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Is Pragmatism Trumping Identity Politics?

Don Rose 16 May 2019 One Comment

All the current polls agree than the overwhelming majority of Democratic primary voters prefer a candidate who can defeat Donald Trump–even if they have disagreements with that candidate–to one with whom they fully agree but might be weaker in the general election. That may not be surprising, but it’s especially interesting in a diverse 20-plus field where one might expect identity politics to play a big role.

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Look at the field. It’s a playground for identitarians: a half-dozen women, one of them black, one Samoan; a black male; a couple of Latinx; an Asian; an old Jewish guy; a gay guy; male and female senior citizens plus younger men and women scaling down to a millennial.

Politically they range from barely left of center to social democrats. Geographically, though many are from the eastern seaboard, they’re from all across the country, including two Texans and a contingent of left coasters.

At this moment the clear leader in every national and most state polls is the elderly, modestly left of center old white guy who has the support of half the African Americans polled and apparently a substantial number of women despite a dicey history with women. It’s a guy name of Joe Biden, who also beats Trump substantially in almost every general-election matchup.

Bernie Sanders, the aging Jewish Democratic Socialist, is well behind Biden, but well ahead of the third-place contenders. In general-election matchups he usually tops Trump by a few percentage points–though I believe one would need to win the popular vote by at least five points to carry the electoral college. Remember, Hillary Clinton won the popular vote by nearly three points–as was predicted by most polls.

Senator Kamala Harris, a Jamaican-heritage black woman, is in a virtual tie for third place with the millennial gay white guy and an older, very progressive white woman senator, Elizabeth Warren, who got the biggest ovation from an assembly of African American women.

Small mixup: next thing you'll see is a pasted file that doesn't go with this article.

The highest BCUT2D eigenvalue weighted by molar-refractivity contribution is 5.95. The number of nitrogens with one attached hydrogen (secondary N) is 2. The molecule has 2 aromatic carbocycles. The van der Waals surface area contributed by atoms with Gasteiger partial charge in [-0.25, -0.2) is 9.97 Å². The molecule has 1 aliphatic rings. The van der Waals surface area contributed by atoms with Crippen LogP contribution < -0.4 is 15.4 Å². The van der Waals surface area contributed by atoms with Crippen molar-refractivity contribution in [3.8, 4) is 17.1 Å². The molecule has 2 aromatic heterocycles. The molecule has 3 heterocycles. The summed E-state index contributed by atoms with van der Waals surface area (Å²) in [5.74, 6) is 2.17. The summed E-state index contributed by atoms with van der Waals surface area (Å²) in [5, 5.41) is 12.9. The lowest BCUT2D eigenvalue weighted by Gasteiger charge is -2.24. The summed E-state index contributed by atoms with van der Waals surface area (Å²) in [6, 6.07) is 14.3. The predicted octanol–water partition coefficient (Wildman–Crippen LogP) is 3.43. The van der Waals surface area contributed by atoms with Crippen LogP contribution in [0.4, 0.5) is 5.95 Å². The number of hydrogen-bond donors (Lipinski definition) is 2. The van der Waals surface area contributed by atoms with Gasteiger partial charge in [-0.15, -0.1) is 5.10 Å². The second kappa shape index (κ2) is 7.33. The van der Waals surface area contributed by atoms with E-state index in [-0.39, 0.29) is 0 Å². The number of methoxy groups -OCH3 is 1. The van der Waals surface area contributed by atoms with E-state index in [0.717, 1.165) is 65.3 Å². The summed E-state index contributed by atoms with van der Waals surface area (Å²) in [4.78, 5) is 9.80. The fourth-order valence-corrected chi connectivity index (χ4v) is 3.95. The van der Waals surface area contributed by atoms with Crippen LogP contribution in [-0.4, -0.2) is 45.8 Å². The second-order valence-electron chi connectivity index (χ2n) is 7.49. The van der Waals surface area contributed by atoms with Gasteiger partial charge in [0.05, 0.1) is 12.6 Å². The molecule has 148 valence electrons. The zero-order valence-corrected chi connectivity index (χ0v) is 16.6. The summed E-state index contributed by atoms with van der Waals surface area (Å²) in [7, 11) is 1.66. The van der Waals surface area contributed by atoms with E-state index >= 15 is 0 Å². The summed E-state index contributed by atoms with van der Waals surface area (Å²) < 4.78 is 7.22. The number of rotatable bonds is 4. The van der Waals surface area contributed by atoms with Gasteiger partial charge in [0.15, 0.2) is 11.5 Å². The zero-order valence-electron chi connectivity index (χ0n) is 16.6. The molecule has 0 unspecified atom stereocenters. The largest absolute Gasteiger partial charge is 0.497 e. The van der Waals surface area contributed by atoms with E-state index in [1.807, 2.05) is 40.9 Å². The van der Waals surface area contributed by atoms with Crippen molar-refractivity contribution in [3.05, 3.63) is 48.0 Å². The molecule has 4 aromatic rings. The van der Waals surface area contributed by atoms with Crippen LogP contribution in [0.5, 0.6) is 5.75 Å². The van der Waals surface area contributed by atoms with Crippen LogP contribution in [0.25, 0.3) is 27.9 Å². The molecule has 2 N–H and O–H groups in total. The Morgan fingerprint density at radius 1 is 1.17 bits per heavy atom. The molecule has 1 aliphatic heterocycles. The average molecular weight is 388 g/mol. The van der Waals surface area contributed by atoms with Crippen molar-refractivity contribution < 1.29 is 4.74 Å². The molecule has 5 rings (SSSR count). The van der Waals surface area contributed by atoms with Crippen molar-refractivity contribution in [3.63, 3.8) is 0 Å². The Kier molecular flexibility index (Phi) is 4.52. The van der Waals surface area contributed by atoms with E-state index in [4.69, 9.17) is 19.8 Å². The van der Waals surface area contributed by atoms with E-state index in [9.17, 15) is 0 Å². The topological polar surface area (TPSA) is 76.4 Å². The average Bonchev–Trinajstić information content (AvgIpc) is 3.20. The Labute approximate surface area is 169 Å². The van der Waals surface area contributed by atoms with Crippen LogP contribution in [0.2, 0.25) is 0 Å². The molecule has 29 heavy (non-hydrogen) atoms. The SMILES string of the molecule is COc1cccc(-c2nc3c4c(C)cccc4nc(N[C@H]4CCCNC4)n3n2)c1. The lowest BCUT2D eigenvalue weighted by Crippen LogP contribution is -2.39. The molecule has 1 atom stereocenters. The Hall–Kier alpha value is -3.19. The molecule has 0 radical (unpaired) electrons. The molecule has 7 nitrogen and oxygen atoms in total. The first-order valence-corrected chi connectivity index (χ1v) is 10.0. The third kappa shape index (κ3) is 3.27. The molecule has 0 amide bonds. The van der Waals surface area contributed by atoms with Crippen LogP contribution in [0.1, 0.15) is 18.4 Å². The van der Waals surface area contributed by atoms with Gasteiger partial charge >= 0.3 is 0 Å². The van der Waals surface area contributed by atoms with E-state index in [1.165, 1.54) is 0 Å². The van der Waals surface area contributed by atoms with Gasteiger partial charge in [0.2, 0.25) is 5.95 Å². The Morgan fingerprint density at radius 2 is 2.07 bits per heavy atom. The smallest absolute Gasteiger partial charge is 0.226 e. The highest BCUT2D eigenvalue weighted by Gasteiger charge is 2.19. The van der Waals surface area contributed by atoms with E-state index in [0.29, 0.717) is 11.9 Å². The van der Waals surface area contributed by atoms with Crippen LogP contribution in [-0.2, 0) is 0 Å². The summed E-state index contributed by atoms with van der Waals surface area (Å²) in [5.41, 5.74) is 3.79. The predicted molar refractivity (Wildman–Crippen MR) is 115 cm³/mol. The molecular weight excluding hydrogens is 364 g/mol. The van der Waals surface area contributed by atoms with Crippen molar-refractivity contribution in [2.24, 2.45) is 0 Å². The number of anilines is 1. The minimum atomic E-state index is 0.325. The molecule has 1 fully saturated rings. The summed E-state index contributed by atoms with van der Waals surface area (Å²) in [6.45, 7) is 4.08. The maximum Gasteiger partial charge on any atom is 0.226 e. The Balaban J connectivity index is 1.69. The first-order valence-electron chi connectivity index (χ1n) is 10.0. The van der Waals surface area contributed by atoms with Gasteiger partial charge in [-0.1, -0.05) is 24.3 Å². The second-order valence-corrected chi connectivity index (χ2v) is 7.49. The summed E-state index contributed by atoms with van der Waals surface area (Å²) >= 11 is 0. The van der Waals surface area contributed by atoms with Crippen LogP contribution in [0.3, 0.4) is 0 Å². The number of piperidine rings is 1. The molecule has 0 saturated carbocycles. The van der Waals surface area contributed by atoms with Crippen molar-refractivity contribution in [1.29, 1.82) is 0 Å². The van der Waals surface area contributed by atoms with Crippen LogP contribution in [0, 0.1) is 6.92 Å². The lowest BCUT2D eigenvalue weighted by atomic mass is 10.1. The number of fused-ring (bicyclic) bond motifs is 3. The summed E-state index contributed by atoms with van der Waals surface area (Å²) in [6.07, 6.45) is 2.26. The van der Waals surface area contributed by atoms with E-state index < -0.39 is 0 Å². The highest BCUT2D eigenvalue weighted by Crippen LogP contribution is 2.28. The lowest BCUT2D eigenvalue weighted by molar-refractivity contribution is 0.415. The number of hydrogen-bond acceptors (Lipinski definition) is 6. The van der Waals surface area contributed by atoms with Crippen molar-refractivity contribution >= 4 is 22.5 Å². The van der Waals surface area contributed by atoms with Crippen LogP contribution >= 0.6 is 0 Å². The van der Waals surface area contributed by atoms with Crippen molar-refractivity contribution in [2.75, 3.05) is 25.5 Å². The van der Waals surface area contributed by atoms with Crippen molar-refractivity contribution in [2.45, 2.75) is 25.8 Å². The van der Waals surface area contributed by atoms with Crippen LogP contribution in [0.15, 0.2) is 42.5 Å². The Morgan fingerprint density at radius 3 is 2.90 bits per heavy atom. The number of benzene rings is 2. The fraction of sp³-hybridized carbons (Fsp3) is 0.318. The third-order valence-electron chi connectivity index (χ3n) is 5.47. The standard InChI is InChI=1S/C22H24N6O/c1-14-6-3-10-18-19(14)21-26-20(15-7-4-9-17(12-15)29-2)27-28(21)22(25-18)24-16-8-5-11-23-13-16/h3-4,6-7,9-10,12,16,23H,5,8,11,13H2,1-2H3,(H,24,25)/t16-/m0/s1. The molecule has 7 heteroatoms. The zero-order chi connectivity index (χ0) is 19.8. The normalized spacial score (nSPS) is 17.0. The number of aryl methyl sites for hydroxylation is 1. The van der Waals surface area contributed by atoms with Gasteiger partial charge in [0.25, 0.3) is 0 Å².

The black male thus far languishes near the bottom along with two highly accomplished women senators, one closer to the center, the other a progressive who makes a strong pitch to women. A Latino former cabinet member barely shows up in the polls. But it must also be recognized that the African American vote tends to consolidate relatively late in the game. Barack Obama lagged behind Clinton in the polls until well after the New Hampshire primary.

Will the women’s vote consolidate or be divided between the aggressive progressivism of Warren, the freshness of Kamala Harris, the incrementalism of Amy Klobuchar–or go with “electable” Biden?

It should be clear that this is still very early, where name recognition and familiarity may largely be the reasons Biden and Sanders dominate, but the polling is so consistent over a goodly period of time that it can’t be ignored. It’s especially notable that Biden’s numbers went up strongly after he joined the race, contrary to the expectations of us pundits–who also expected identity politics to be a major factor.

Maybe the June 26-27 debates will shake things up.

**
Don Rose is a regular columnist for the Chicago Daily Observer

One Comment »

  • The Man in Black said:

    Well, the one on the right was on the left
    And the one in the middle was on the right
    And the one on the left was in the middle
    And the guy in the rear burned his driver’s license

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